Among the biggest breakout players of 2017, Hays quickly made the Orioles look smart for drafting him out of Jacksonville in the third round last year. He tore up the Carolina and Eastern leagues with eerily symmetrical ferocity while showcasing impressive tools. Baltimore called him up in September to participate in the wild-card race.
As one manager described Hays: “Good doesn’t do him justice. He’s an unbelievable player who can do anything on the field.”
Managers saw a player who can hit any pitch with authority. His 32 home runs overall ranked him second in the minors behind Astros first baseman A.J. Reed. Hays split time in center field in Bowie with Cedric Mullins, and though he would be fine in center in the majors, his plus-plus arm makes him a perfect fit for right field. He doesn’t have the plus foot speed typical of center fielders, but managers saw him make up for it with excellent routes and jumps.
The third overall pick in 2015, Rodgers more than held his own in Double-A in his age-20 season. He went from the hitter’s paradise of high Class A Lancaster to a pitcher’s park in Hartford and still swatted six home runs in 38 games. He returned to Lancaster for the California League playoffs.
Scouts laud Rodgers for his offensive abilities and project him to hit for both average and power. He has good bat-to-ball skills and above-average raw power to all fields, though he tends to be a little overaggressive in his approach and often leans out over the plate, making him susceptible to inside pitches.
Defensively, Rodgers faces still questions about his future position. Managers think he needs to improve his range to stay at shortstop, while others want to see him enhance his internal clock on throws to first base. He’s got enough range for second base and enough arm for third.
Mejia showed standout abilities on both sides of the ball during the first half of the season, but he hit just .220 in the second while his OPS dropped nearly 250 points.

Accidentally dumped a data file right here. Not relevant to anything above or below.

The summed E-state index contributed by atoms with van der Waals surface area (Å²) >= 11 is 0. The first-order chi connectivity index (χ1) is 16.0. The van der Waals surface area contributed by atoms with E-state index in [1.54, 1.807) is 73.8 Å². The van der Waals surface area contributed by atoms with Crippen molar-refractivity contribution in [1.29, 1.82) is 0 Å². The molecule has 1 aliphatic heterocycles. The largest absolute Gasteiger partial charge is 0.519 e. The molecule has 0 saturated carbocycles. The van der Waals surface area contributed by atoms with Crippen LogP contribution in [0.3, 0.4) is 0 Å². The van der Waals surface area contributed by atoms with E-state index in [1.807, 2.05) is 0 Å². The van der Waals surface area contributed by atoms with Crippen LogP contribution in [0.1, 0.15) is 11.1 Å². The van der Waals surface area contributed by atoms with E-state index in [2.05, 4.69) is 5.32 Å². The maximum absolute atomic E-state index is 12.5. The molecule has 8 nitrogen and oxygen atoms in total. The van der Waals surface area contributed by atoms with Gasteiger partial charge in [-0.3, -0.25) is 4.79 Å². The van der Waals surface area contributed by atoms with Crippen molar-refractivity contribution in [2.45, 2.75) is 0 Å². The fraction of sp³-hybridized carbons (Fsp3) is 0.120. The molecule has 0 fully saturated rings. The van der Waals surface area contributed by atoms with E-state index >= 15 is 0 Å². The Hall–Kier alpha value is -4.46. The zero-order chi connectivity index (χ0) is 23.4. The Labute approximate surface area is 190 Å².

At the plate, Mejia shows smooth, quick, balanced line-drive swings from both sides of the plate. He doesn’t have standout power, but he has the potential for double-digit home runs when he finishes maturing physically. The Indians had him work on not expanding the strike zone but also wanted to retain his aggressiveness.
Scouts viewed Mejia as one of the better defensive catchers in the EL initially, though managers who saw him late said he seemed disengaged and fatigued on defense. He even started one game at third base and will play more there in the Arizona Fall League.
Mejia has a well above-average arm that he shows off on pickoff attempts, but he must polish his receiving and blocking technique. Most importantly, he needs to increase his stamina.
For the first half of the season, Kingery was the unquestioned best player in the league. Like many Phillies players who advance to Reading, a notorious home run park, his power spiked in a big way.
After hitting just eight home runs in his previous two seasons, Kingery slammed 18 in 69 games with Reading and led the minors in that category for a time. It wasn’t just a Reading illusion—he produced similar rates of power on the road. Kingery has a chance to be an impact offensive player capable of double-digit homers and steals, thanks to plus speed.
On defense, Kingery shows above-athleticism and quick hands needed to stay at second base. He played outfield for a time in college and could play there in the majors, if necessary.
Shaw made a big impact in the short time he spent in the EL. He began his career as a first baseman, but the Giants began transitioning him to left field in Richmond and he stayed there at Triple-A Sacramento.